Being a young leader doesn’t mean one is powerless, even if certain powers make it seem that way. This past summer I taught a high school leadership class for a summer program with the hope that the students will grow into strong leaders in their own ways and in their own time. I decided to incorporate my studies (IEDP) into my lessons and dedicate some time in discussing the Sustainable Development Goals (SDGs) with my students. It was an experiment in some ways. I wanted to see how they would react to the content and stir discussions that they may not be used to having in their public schools. We centered our discussions on Goal # 4 Quality Education and Goal # 5 Gender Equality.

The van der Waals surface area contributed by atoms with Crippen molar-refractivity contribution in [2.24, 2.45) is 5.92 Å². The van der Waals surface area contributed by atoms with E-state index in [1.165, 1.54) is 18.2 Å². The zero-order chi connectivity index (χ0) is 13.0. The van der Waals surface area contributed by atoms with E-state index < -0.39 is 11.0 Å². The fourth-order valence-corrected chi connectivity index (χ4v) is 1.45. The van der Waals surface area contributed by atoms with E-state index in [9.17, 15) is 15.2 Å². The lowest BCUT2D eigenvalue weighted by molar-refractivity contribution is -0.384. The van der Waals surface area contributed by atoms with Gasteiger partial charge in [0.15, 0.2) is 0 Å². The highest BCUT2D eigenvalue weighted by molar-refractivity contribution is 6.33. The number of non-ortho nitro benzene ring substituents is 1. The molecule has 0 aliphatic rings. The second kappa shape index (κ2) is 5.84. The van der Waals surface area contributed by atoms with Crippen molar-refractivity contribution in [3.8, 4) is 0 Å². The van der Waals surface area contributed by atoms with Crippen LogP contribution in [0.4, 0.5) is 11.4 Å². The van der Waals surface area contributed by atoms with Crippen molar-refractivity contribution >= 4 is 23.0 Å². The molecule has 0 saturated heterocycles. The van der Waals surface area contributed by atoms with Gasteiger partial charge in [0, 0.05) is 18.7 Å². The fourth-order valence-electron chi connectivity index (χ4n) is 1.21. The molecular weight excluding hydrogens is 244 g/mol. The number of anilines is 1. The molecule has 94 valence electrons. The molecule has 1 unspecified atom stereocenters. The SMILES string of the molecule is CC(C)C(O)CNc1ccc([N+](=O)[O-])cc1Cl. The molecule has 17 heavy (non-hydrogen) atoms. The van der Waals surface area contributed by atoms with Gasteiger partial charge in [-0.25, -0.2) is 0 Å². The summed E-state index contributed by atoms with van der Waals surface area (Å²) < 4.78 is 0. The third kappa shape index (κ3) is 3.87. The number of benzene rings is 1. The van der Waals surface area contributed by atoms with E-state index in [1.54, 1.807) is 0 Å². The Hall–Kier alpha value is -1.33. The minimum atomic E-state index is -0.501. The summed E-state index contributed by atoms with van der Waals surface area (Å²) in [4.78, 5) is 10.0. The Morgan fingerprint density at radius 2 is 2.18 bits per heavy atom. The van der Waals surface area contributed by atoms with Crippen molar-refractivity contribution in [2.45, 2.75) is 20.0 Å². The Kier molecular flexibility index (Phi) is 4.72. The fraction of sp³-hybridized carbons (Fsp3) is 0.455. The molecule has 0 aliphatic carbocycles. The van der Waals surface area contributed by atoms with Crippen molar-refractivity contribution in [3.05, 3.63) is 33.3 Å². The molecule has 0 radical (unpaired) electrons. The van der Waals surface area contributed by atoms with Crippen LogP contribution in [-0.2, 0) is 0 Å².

The students got a sample of the realities that exist beyond their local community and the challenges of international development. It was very fascinating to hear what they had to say when I showed them stories of youth around the world who overcame some horrific situations, fought for their right to education, and still found the strength to give back to their communities (for some examples see the International Children’s Peace Prize winners). We also discussed the limitations that girls and women face because of their cultural and religious beliefs and how boys and men also play a role in attaining 50/50 leadership. (By the way, the boys were quite supportive of the girls during our discussions.)